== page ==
I was really impressed by the time-keeping at the conference. Few of the sessions were moderated and yet, invariably, talks ended on time. The "Lightening Talk" sessions were moderated and talks were limited to 5 minutes with a whistle at the 4 minute mark and a gong at the 5 minute mark. Only two of those over-ran, one of which was summarily clapped off stage once the gong went. The second was a eulogy and the audience had the politeness to wait that one out. I got a minor role in one of the lightning talks where the speaker wanted to persuade folk to attend a contradance event that evening. She wanted dancers to demonstrate the style (and to prove that you didn't need much experience to participate). Both [personal profile] afuna and I got dragged into this.

In the evenings we often hung out in each other's hotel rooms. To be honest, these were more suites than rooms, with separate living areas and kitchenettes. DreamWidth took us out for a meal one evening and, on another, [personal profile] sarah persuaded us all to go and watch the largest urban bat population leaving its day time quarters and heading out into Austin to hunt.

Video of bats heading out to hunt, with a bonus video of one crawling over my feet, having just crawled over [personal profile] allen's feet.

We also had an opportunity to visit DreamWidth's servers. We weren't allowed to take pictures inside the server company but we had a group photo outside:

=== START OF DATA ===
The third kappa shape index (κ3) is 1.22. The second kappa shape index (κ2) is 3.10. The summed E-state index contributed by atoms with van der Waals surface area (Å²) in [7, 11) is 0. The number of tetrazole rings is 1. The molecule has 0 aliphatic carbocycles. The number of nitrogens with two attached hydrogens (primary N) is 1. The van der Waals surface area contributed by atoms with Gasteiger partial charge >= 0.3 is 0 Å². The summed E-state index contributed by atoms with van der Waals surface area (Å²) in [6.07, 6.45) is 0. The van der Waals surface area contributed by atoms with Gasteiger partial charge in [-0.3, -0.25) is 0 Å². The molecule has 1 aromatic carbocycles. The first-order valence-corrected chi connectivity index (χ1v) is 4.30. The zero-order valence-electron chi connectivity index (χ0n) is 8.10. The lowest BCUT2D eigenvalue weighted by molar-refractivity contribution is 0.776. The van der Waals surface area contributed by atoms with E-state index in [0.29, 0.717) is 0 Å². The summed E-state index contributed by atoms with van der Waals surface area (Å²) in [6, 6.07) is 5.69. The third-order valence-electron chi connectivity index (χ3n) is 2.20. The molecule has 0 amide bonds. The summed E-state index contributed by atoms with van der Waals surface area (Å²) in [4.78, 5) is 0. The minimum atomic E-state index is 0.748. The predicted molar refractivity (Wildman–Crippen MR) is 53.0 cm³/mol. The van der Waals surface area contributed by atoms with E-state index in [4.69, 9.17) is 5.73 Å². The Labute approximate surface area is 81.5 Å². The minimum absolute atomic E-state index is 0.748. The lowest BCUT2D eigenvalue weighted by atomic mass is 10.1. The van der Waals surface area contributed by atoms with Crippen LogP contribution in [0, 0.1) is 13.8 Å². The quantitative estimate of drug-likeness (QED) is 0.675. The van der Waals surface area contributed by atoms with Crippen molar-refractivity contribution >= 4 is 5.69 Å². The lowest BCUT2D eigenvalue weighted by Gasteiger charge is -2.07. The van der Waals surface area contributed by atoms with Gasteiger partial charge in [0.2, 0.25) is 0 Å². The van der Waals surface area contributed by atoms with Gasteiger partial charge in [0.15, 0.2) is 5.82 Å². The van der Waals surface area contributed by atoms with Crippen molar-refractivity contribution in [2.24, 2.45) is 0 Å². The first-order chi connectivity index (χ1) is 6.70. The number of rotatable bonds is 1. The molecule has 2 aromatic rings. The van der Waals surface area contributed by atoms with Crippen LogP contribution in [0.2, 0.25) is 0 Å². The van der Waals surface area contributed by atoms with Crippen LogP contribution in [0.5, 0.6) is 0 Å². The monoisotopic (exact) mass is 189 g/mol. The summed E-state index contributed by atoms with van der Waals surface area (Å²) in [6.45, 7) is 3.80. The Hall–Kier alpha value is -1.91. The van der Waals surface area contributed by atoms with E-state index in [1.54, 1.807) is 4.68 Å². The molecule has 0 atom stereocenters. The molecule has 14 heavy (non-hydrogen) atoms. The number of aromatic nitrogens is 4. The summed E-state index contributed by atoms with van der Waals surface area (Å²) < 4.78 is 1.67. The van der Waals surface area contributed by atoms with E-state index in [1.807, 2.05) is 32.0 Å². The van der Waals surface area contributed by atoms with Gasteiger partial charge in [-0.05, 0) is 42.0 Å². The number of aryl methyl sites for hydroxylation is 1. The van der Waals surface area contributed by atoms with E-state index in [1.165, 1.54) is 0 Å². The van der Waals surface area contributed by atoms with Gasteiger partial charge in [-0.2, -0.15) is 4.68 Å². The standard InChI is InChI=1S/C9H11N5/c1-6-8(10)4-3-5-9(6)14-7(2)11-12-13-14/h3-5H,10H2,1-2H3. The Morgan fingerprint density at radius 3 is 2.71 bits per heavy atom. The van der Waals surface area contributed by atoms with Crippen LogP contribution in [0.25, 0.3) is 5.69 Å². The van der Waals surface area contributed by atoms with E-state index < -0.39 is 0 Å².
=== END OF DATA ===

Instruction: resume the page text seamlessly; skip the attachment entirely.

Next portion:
We did get to go in and look at the actual machines which are hosting and running everyone's journals. We also got T-shirts.

There are also, you will note, an awful lot of short women working for DreamWidth. [personal profile] afuna is shorter than I am which is a particularly rare occurrence. You'll also notice my hair is braided, and possibly that my nails are painted. [personal profile] zarhooie was handing out beauty styling in return for bug fixes. I think I'm in almost permanent bug debt now.

This entry was originally posted at http://purplecat.dreamwidth.org/100433.html.
a_cubeda_cubed on June 25th, 2013 07:03 am (UTC)
You may get a request from me to interview you for one of my current projects, on the incentives for involvement in FLOSS projects.
louisedennislouisedennis on June 25th, 2013 08:26 am (UTC)
I'm happy to talk to you, but you might do better to go to the source. misskat (on DreamWidth) handles community management and has a talk she gives to tech conferences on the care and feeding of volunteers. denise and mark (the CEOs, also their account names on DreamWidth) are also, naturally, very concerned about managing a good volunteer community and might well be prepared to make time to talk to you.